Chandima shouted to the man from the tree hut, “Hey what are you going to do? Stop! Stop!” But he didn’t listen.

Then Chandima changed his tone to an appeal and called out, “Mallie (little brother) please don’t do this, you don’t need to do this.”

The man then stopped walking and told something to his friend who was standing on the road. He shouted out to Chandima angrily, “What’s the problem? If you want to talk to us then come down from the tree hut”. Chandima replied, “No, I am not coming down, but please don’t shoot the elephant.” Then the man with the gun had started to walk towards the elephant very fast. Chandima knew then that he was definitely going to shoot the elephant. He shouted again” I’m begging you Mallie, please stop and wait I’m coming down to talk to you.”

Surprisingly during this altercation the bull had only moved about 5 meteres away from his original position. As Chandima got down from the tree hut the volunteers and visitors with him were all terrified.

Chandima went down very quickly and ran towards the men. He then pleaded with the men not to shoot the elephant.

Chandima realised that he needed to be careful of the words he used and that he had to talk to them in a calm manner.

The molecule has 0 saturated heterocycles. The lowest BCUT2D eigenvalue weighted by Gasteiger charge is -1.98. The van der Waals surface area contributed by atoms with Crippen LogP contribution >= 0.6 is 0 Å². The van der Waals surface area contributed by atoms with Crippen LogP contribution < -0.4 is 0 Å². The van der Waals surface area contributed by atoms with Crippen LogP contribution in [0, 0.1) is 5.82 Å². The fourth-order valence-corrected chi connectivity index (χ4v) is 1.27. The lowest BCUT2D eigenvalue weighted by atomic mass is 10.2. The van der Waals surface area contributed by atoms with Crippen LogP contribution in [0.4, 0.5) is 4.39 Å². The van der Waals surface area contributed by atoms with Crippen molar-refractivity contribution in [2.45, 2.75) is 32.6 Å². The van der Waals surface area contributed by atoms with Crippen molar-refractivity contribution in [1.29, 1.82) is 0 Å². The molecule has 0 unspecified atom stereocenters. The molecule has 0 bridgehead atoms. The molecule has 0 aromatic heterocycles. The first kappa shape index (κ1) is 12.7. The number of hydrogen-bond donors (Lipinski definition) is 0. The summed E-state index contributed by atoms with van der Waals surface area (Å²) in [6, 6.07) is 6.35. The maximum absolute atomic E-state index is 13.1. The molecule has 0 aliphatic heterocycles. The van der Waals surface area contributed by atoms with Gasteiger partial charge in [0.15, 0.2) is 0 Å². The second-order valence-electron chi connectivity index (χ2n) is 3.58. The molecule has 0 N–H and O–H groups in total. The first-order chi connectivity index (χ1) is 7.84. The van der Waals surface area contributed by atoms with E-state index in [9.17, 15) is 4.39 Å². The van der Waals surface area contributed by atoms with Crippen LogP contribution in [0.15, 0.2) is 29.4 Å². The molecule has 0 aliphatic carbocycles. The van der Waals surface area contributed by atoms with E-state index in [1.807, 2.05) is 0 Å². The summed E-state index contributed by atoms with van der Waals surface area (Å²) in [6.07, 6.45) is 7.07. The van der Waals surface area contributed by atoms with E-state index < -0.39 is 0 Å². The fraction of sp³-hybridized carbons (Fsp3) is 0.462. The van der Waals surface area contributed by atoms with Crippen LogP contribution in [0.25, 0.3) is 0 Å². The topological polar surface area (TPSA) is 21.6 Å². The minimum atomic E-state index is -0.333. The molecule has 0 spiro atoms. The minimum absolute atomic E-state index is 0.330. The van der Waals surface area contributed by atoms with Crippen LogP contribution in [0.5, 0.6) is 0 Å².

Eventually, the man with the gun came back and he looked very angry. The first thing he told Chandima was to delete all the pictures that he or his friends had taken.

To this Chandima had replied that while he could inform the police with the photographic evidence, he was not going to do it, since he wanted to talk with them to provide a solution to whatever the problems they had with elephants.

The men argued “You don’t know the difficulties that we face with elephants every day, we can’t get a good harvest from our crops, our incomes are destroyed and we can’t even go to the town because of elephants in the corridor.” They continued to tell him their grievances with elephants giving several examples.